I would want to ask the US Congress this - is the US truly made stronger, more capable and more competent by forcing the best minds to flee to other nations to continue their work?

...and astrophysics (1)

Richard_J_N (631241) | more than 2 years ago | (#39884961)

I have a (UK) project involving a certain chip manufactured by Rockwell. There is an exceptionally terse datasheet available online. I asked for a a little more, and Rockwell, while courteous, basically declined to help me, citing ITAR. The chip is a CCD (sensitive to the infra-red), but otherwise nearly obsolete, and the datasheet I wanted was something similar to the common documentation for the 555 timer chip. The idea that I might build a guided missile out of this thing is laughable.

Re:...and astrophysics (2)

geogob (569250) | more than 2 years ago | (#39887131)

Yes, all Infrared imaging systems, or part thereof, are protected under ITAR. Nobody (maybe some stlll do) in Europe buys IR detector in the US anymore for this reasons. That's one place where the German, French and Israeli industries gained a lot because of ITAR.

Friendly vs Unfriendly (0)

Anonymous Coward | more than 2 years ago | (#39881491)

I used to be a product manager for an ITAR product and regularly shipped that product (commodity hardware with very special software) via approved channels to friendly countries. Always felt, considering the potential of what I was shipping, that it was entirely reasonable. Never found it burdensome out of reason. Slow approvals yes, but why would I want to arm somone who had expressed unfriendly intentions?

Re:Friendly vs Unfriendly (2)

Man On Pink Corner (1089867) | more than 2 years ago | (#39882129)

Slow approvals yes, but why would I want to arm somone who had expressed unfriendly intentions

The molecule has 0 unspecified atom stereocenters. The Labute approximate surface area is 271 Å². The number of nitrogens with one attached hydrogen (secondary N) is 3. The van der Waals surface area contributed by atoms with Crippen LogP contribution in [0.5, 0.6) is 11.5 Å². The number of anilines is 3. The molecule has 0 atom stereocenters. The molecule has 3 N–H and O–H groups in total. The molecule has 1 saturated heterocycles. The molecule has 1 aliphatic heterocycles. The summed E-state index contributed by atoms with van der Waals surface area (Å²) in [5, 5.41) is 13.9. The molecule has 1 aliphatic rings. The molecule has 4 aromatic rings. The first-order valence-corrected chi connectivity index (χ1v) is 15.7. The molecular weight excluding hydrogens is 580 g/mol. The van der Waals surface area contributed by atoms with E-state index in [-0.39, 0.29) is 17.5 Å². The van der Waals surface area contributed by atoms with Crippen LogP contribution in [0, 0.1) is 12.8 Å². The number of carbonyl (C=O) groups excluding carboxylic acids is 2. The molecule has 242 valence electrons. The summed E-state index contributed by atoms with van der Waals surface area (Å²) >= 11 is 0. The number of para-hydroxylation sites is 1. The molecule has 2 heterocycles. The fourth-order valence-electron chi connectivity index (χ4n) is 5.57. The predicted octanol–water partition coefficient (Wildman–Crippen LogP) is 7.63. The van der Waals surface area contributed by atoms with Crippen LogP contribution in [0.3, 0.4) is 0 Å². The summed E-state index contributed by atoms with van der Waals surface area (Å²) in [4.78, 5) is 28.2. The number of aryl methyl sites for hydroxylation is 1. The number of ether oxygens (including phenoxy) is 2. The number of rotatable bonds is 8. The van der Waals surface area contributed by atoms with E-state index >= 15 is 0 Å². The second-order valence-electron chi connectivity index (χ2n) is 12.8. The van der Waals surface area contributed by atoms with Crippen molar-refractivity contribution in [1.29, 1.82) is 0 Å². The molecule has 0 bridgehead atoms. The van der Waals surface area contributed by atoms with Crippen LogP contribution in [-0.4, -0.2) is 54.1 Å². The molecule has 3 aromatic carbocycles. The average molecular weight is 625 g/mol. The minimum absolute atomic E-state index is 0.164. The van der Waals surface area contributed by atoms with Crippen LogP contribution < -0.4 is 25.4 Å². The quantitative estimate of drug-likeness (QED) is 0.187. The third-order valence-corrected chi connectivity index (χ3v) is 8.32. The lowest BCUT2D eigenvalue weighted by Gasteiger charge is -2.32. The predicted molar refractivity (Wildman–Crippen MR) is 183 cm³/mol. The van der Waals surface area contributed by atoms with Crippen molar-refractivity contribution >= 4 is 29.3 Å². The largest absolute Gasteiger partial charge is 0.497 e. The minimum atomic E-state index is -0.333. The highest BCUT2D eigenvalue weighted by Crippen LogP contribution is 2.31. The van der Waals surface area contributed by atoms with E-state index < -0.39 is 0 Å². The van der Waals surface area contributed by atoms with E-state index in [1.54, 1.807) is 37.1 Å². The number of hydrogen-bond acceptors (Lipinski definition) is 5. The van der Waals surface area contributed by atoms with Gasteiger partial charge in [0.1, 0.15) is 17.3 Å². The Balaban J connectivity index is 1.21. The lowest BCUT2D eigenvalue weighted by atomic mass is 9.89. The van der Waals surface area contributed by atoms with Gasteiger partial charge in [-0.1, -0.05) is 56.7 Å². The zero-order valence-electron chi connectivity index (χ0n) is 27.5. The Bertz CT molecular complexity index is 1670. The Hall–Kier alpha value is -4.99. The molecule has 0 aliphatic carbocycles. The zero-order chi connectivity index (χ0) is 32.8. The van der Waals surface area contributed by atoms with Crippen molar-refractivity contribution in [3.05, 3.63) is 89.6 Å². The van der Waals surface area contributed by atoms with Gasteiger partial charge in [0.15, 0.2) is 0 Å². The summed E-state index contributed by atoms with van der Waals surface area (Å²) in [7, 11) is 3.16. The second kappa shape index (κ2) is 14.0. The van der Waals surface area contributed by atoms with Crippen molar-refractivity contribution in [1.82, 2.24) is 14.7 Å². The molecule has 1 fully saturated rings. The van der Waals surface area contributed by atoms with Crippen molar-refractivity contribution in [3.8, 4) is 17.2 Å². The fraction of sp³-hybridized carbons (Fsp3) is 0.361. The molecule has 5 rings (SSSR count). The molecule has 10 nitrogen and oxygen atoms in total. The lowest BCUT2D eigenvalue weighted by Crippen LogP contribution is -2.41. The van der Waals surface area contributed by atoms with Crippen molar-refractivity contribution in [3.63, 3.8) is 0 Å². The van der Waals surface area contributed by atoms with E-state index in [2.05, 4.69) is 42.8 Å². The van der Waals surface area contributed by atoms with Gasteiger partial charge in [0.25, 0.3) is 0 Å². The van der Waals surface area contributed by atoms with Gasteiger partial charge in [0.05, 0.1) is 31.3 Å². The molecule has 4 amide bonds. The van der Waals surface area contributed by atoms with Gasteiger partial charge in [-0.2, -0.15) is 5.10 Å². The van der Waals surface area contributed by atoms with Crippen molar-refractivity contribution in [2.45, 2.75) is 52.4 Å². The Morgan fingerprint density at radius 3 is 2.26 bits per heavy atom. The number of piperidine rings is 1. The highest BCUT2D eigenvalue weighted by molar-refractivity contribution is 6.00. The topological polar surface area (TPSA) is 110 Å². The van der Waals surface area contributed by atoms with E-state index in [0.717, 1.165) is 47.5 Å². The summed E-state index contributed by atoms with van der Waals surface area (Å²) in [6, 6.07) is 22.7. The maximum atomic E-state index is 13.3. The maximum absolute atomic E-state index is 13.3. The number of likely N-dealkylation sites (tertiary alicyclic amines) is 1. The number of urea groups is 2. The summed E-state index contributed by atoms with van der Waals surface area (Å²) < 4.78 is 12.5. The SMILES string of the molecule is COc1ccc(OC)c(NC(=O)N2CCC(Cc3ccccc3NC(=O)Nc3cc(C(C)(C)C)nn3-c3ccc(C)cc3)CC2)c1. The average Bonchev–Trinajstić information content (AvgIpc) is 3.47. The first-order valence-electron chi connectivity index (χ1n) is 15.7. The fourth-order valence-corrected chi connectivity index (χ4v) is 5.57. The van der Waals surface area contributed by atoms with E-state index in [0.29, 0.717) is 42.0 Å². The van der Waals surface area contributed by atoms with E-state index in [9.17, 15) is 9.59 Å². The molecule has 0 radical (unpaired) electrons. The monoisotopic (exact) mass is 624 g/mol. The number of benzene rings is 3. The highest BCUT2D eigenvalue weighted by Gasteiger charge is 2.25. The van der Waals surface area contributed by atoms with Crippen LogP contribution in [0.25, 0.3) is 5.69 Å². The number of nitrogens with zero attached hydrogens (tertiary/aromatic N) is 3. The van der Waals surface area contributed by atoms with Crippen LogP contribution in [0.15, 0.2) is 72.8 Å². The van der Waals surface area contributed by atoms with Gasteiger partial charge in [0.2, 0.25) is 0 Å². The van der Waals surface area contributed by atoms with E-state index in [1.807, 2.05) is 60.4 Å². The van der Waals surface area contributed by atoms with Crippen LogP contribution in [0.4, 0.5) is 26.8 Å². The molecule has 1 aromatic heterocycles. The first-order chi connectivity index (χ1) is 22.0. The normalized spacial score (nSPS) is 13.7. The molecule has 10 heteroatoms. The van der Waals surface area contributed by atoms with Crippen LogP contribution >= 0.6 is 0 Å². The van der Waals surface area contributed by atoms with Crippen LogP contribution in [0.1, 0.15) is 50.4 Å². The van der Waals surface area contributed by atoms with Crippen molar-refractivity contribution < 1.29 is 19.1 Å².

Because when the definition of "arms" is sufficiently broad, or when the people in charge are unqualified to decide what should and should not be covered, these regulations are classic examples of government gone berserk.

As long as the bad guys can buy the same defense-rated coffee pot or whatever from China, then all we've done is shoot ourselves in the foot. (Oh, and by restricting free trade, we're also giving the bad guys every incentive in the world to develop their own independent production capacity for such items.)

Regulations like ITAR should only cover things like uranium centrifuges that literally have no legitimate civilian use. Classifying everything invented since 1983 as a munition or dual-use item is demonstrably counterproductive.

Re:Friendly vs Unfriendly (1)

Bomazi (1875554) | more than 2 years ago | (#39883061)

You know that centrifuges can be used to make fuel for civilian nuclear power reactors, right ?

Re:Friendly vs Unfriendly (1)

Man On Pink Corner (1089867) | more than 2 years ago | (#39884337)

True, those were a bad example of something with "literally" no civilian applications.

But that just reinforces my point. ITAR didn't do jack shit to keep isotope-separation centrifuges out of the Iranians' hands... but a brief glance at the comments in this thread will show plenty of cases where ITAR has served to impede perfectly innocuous economic activity.

That suggests that ITAR is written and enforced by a bunch of power-hungry bureaucrats who are either out of touch with the real-world effects of their regulations, or who have intentions that are very different from most peoples' perception.

Re:Friendly vs Unfriendly (0)

Anonymous Coward | more than 2 years ago | (#39887255)

ITAR regulates specific components such as magnetic bearings and vacuum systems which go a long way towards preventing US companies from aiding the Iranians in their centrifuge program. If the goal is to prevent a scandal where a "60 Minutes" investigative reporter orders centifuge components from McMaster-Carr and has them drop shipped to Tehran then ITAR accomplishes that goal.